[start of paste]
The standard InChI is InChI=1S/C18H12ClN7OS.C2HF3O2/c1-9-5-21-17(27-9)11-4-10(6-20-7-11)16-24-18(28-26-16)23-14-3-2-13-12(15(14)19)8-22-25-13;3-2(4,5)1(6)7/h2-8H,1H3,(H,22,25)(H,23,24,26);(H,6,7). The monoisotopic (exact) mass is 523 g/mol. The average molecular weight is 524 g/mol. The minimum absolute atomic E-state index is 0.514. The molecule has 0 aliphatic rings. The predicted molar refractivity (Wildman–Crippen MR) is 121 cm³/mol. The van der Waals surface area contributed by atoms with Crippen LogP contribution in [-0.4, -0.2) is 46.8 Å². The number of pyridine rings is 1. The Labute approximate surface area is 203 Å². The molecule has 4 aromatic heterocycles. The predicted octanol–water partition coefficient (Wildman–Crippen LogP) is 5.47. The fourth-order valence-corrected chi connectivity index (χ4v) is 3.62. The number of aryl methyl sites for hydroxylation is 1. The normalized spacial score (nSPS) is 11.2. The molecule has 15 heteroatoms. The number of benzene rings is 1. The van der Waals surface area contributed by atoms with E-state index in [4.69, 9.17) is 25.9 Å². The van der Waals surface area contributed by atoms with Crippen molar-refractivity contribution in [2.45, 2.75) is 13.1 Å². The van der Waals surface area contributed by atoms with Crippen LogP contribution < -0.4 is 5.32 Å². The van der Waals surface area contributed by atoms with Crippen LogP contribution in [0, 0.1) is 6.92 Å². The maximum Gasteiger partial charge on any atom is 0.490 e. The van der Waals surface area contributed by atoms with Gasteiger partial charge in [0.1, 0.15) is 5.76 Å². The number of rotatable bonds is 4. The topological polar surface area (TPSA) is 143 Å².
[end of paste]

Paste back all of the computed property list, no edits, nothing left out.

The standard InChI is InChI=1S/C18H12ClN7OS.C2HF3O2/c1-9-5-21-17(27-9)11-4-10(6-20-7-11)16-24-18(28-26-16)23-14-3-2-13-12(15(14)19)8-22-25-13;3-2(4,5)1(6)7/h2-8H,1H3,(H,22,25)(H,23,24,26);(H,6,7). The monoisotopic (exact) mass is 523 g/mol. The average molecular weight is 524 g/mol. The minimum absolute atomic E-state index is 0.514. The molecule has 0 aliphatic rings. The predicted molar refractivity (Wildman–Crippen MR) is 121 cm³/mol. The van der Waals surface area contributed by atoms with Crippen LogP contribution in [-0.4, -0.2) is 46.8 Å². The number of pyridine rings is 1. The Labute approximate surface area is 203 Å². The molecule has 4 aromatic heterocycles. The predicted octanol–water partition coefficient (Wildman–Crippen LogP) is 5.47. The fourth-order valence-corrected chi connectivity index (χ4v) is 3.62. The number of aryl methyl sites for hydroxylation is 1. The normalized spacial score (nSPS) is 11.2. The molecule has 15 heteroatoms. The number of benzene rings is 1. The van der Waals surface area contributed by atoms with E-state index in [4.69, 9.17) is 25.9 Å². The van der Waals surface area contributed by atoms with Crippen molar-refractivity contribution in [2.45, 2.75) is 13.1 Å². The van der Waals surface area contributed by atoms with Crippen LogP contribution < -0.4 is 5.32 Å². The van der Waals surface area contributed by atoms with Crippen LogP contribution in [0, 0.1) is 6.92 Å². The maximum Gasteiger partial charge on any atom is 0.490 e. The van der Waals surface area contributed by atoms with Gasteiger partial charge in [0.1, 0.15) is 5.76 Å². The number of rotatable bonds is 4. The topological polar surface area (TPSA) is 143 Å².